Thursday, 8 December 2011

An increasingly unequal country where people are definitely not 'all in this together'

Income inequality has risen faster in Britain than in any other rich nation since the mid-1970s, according to a report by the OECD

The think-tank says the gap has come about due to the rise of a financial services concentrating wealth into the hands of a tiny minority and has warned about the rise of the top 1% in rich societies and the falling share of income going to poorer people.

This trend is especially pronounced in Britain*, where the dramatic rise in inequality has been fuelled by the creation of a super-rich class. The share of the top 1% of income earners increased from 7.1% in 1970 to 14.3% in 2005.

Just prior to the global recession, the OECD says the very top of British society – the 0.1% of highest earners – accounted for a remarkable 5% of total pre-tax income, a level of wealth hoarding not seen since the second world war.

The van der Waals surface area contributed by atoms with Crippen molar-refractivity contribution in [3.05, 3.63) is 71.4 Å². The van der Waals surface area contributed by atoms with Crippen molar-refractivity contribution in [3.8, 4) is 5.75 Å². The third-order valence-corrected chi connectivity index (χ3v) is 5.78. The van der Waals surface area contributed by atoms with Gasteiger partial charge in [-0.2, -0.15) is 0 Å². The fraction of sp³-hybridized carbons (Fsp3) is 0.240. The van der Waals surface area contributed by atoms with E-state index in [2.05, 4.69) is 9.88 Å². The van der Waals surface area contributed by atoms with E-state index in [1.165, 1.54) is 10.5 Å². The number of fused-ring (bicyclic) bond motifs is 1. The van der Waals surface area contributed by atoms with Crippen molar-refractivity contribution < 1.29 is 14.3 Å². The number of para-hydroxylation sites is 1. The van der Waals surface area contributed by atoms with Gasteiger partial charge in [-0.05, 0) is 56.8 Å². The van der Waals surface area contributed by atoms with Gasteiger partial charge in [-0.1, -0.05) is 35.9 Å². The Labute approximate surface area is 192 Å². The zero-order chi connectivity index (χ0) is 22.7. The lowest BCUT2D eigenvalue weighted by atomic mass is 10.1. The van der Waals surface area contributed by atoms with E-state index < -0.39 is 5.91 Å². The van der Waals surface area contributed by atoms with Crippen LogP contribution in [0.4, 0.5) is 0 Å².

At the same time as accumulating great wealth, the rich have seen tax rates fall. The top marginal income tax rate dropped from 60% in the 1980s to 40% in the 2000s, before its recent increase to 50% (which the current Tory leadership is trying hard to scrap).

Cameron is also going to the EU Summit with the sole aim of 'protecting' his 'friends' in the City ... the people who helped to bankrupt our nation, who are still not lending to small business, and who are now busy speculating on commodities/currencies and trying to bankrupt the nations (and taxpayers) who bailed them out!

The OECD report re-enforces previous reports of FTSE100 executives receiving 50% pay rises (on already multi-million pay packages), whilst the vast majority of hard-working people are facing pay freezes/cuts and/or redundancy.